02 – The Birth of a Baby and The Impala’s Opinions It was 4:44 a.m, January 11, 1984, and the delivery room felt like it was full of angels witnessing a blessed event. In my arms rested a tiny baby girl, and though my wife Alexa was exhausted, she couldn‟t have been happier as I handed her our first-born daughter. A few hours later, with mother sleeping soundly, I went to see our daughter in the observation room. There she was, bundled up and resting with a slight smile on her face. And suddenly, like an outside set looming on the horizon, the future came into sharp focus. Yet, I didn‟t feel caught inside by any means. I felt ready for fatherhood and looking forward to the challenge. Was I not a surfer? But then my thoughts turned to what surfing would be for Helen Grace when she grew up – and what would it be for her generation. I thought about that night and a future for surfing that we had dreamed about so vividly. Ok, maybe I better take the idea of a new society of surfers seriously – or else what will I say if someday she asks me, “Daddy, why didn‟t you do something?” But was there really a problem? Did surfing need a wakeup call? * * * “The surf magazines? I’d rather read Time or Newsweek,” said the Impala. With my wife‟s grudging permission, I took a much-needed vacation in March from my computer business to visit an old El Salvador comrade-in-arms, Doug Haigh, living on Kauai. With my best man Victor Torres riding shotgun, we rented a Chevy Malibu station wagon at the Lihue airport and began three weeks of casual cruising around the Garden Isle. We surfed anywhere and everywhere and we were welcomed from Majors to Tunnels. But the best days occurred at the longest and most challenging reef break I‟ve ever ridden. It was an all-time surf trip, but one that was put in new perspective thanks to that night in the Canyon and the birth of my daughter. I had been canvassing friends up and down the California coast as to their take on modern surfing. To a man they were not stoked. Now I wanted to get the opinion of someone who had surfed waves beyond the comprehension of most surfers. I wanted to talk to a living legend known as the Impala, a surfer second only to Joey Cabell as the best ever at Hanalei Bay. I put out the word, and one day I got a call from Jimmy Lucas. We met down at the pier, and for about 45 minutes he told me of the winter of 1969 and all his years racing through Waimea-size tunnels that peeled for half a mile. Then I asked him for his opinions on modern surfing, and it wasn‟t a pleasant subject. Here was one of the best surfers in history telling me that he wasn‟t stoked by any means, And when I said goodbye to the Impala, I knew that when I got back to California something had to be done.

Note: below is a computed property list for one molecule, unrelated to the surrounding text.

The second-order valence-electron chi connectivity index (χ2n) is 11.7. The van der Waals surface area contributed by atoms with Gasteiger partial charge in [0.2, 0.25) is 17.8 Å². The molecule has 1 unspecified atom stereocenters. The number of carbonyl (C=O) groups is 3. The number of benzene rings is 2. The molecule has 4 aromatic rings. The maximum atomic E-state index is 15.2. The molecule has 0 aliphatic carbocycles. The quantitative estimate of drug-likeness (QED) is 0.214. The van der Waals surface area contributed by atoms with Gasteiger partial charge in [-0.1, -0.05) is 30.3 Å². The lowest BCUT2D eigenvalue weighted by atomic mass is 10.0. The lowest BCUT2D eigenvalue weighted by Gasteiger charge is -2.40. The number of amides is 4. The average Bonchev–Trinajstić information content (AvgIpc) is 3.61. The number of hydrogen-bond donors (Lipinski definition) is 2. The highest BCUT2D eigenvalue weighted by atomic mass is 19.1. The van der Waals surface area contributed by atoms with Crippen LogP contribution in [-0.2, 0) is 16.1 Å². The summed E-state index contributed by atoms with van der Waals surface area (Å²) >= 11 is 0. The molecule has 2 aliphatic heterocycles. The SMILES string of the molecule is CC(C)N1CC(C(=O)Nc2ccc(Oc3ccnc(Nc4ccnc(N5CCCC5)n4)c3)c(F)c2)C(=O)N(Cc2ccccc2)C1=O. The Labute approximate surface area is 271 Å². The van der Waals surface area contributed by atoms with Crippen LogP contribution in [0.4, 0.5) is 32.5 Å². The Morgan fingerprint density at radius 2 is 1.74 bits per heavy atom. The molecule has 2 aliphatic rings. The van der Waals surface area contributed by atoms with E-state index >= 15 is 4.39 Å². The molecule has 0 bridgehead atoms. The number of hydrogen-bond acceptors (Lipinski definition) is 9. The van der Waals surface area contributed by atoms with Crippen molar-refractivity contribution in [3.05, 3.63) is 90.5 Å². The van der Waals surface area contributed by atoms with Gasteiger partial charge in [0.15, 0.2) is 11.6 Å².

03 – In the Shadow of the Torch When the Olympics hit L.A. in the summer of 1984, I managed to get tickets to halfa-dozen „low demand‟ events, such as boxing, dressage, fencing and soccer. But as luck would have it, two tickets turned up for track-and-field in the Coliseum, and though they were a bit expensive, I had to have them. Something told me to take advantage of a oncein-a-lifetime afternoon. Four months after my trip to Kauai, my passion for pulling off a landmark idea about the future of surfing had not dimmed. Reality demanded I come up with a new name, and so I thought I could get some instant respectability through the use of the word “foundation.” And then one day I was driving past the Surfrider Inn in Santa Monica, the place where I first saw the Pacific Ocean when we moved out here in 1959 from New York. That was it! The Surfrider Foundation! Should work better than the Soul Survivors! Now, I‟d done a fair amount of research into the Cousteau Society and National Geographic: how they were structured, the membership process, etc. To say I had delusion of grandeur would be an understatement, but with the Olympics in town, who could blame me? The Games of the Olympiad – was a perfect point of departure for what I wanted for surfing‟s future, and I took full advantage of the opportunity. So we were sitting in the top row of the Coliseum taking a break from the action. L.J. Woods was with me: old friend, world traveler, and a ring-leader of the Canyon Rats. We‟d watched Evelyn Ashford win the 100, Daly Thompson take the decathalon, and dozens of other track and field athletes from around the world compete in their specialties. And the question was, how did surfing measure up to this most grand endeavor of the human spirit? I pulled out a spiral notebook and a pen, and with the colors and spectacle of the Games to inspire us, we asked ourselves, “What could we do as surfers that would be as bitchen as all this?” Soon the ideas started flying: surf schools, scholarships, apprentice programs, team competitions, travel clubs, wave preserves, new surfboard materials, a National Geographic-style magazine, and of course, our brainstorm from last fall, the film “Summer‟s Over.” We took a breath, and I looked out over L.A., specifically, South-Central, and suddenly it hit me. “You know L.J., I think the most unreal thing we could do would be to try to share surfing with inner city kids. That would really blow away the surf media!” “Yeah, but Hen, the surf is already too crowded!” Another bolt of inspiration: „Well, why don‟t we start building surfing parks? Let‟s create new places to surf!” Now we knew we were finally up to speed: if we really wanted to change the surfing world, we would have our work cut out for us. But so what? After all, we were surfers, and we were not in the habit of taking no for an answer.